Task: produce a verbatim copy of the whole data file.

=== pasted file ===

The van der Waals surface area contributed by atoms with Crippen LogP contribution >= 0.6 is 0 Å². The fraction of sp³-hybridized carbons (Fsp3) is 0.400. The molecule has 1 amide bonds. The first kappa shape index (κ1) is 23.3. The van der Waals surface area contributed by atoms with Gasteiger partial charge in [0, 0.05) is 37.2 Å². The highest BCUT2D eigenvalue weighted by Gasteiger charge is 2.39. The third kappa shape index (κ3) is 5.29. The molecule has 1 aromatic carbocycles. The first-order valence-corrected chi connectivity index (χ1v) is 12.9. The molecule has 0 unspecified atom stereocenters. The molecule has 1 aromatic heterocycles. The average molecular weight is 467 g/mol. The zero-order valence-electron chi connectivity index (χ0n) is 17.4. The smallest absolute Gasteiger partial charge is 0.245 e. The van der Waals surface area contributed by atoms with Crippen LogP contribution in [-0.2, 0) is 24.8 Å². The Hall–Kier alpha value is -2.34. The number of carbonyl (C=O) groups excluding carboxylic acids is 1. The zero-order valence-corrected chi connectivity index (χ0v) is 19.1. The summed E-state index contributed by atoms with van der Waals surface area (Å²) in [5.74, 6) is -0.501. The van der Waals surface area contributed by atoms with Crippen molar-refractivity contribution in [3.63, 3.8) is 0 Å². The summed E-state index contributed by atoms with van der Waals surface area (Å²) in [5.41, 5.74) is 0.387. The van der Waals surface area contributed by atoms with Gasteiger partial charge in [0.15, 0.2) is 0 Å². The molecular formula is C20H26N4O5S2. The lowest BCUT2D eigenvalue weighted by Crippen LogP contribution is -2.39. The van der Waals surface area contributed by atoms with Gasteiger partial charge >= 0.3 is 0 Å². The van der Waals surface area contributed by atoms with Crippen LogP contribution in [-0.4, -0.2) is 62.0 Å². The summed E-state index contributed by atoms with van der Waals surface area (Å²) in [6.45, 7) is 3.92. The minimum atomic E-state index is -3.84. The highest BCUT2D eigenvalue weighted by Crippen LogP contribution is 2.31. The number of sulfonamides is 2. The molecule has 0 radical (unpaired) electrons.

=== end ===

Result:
The van der Waals surface area contributed by atoms with Crippen LogP contribution >= 0.6 is 0 Å². The fraction of sp³-hybridized carbons (Fsp3) is 0.400. The molecule has 1 amide bonds. The first kappa shape index (κ1) is 23.3. The van der Waals surface area contributed by atoms with Gasteiger partial charge in [0, 0.05) is 37.2 Å². The highest BCUT2D eigenvalue weighted by Gasteiger charge is 2.39. The third kappa shape index (κ3) is 5.29. The molecule has 1 aromatic carbocycles. The first-order valence-corrected chi connectivity index (χ1v) is 12.9. The molecule has 0 unspecified atom stereocenters. The molecule has 1 aromatic heterocycles. The average molecular weight is 467 g/mol. The zero-order valence-electron chi connectivity index (χ0n) is 17.4. The smallest absolute Gasteiger partial charge is 0.245 e. The van der Waals surface area contributed by atoms with Crippen LogP contribution in [-0.2, 0) is 24.8 Å². The Hall–Kier alpha value is -2.34. The number of carbonyl (C=O) groups excluding carboxylic acids is 1. The zero-order valence-corrected chi connectivity index (χ0v) is 19.1. The summed E-state index contributed by atoms with van der Waals surface area (Å²) in [5.74, 6) is -0.501. The van der Waals surface area contributed by atoms with Crippen molar-refractivity contribution in [3.63, 3.8) is 0 Å². The summed E-state index contributed by atoms with van der Waals surface area (Å²) in [5.41, 5.74) is 0.387. The van der Waals surface area contributed by atoms with Gasteiger partial charge in [0.15, 0.2) is 0 Å². The molecular formula is C20H26N4O5S2. The lowest BCUT2D eigenvalue weighted by Crippen LogP contribution is -2.39. The van der Waals surface area contributed by atoms with Gasteiger partial charge >= 0.3 is 0 Å². The van der Waals surface area contributed by atoms with Crippen LogP contribution in [-0.4, -0.2) is 62.0 Å². The summed E-state index contributed by atoms with van der Waals surface area (Å²) in [6.45, 7) is 3.92. The minimum atomic E-state index is -3.84. The highest BCUT2D eigenvalue weighted by Crippen LogP contribution is 2.31. The number of sulfonamides is 2. The molecule has 0 radical (unpaired) electrons.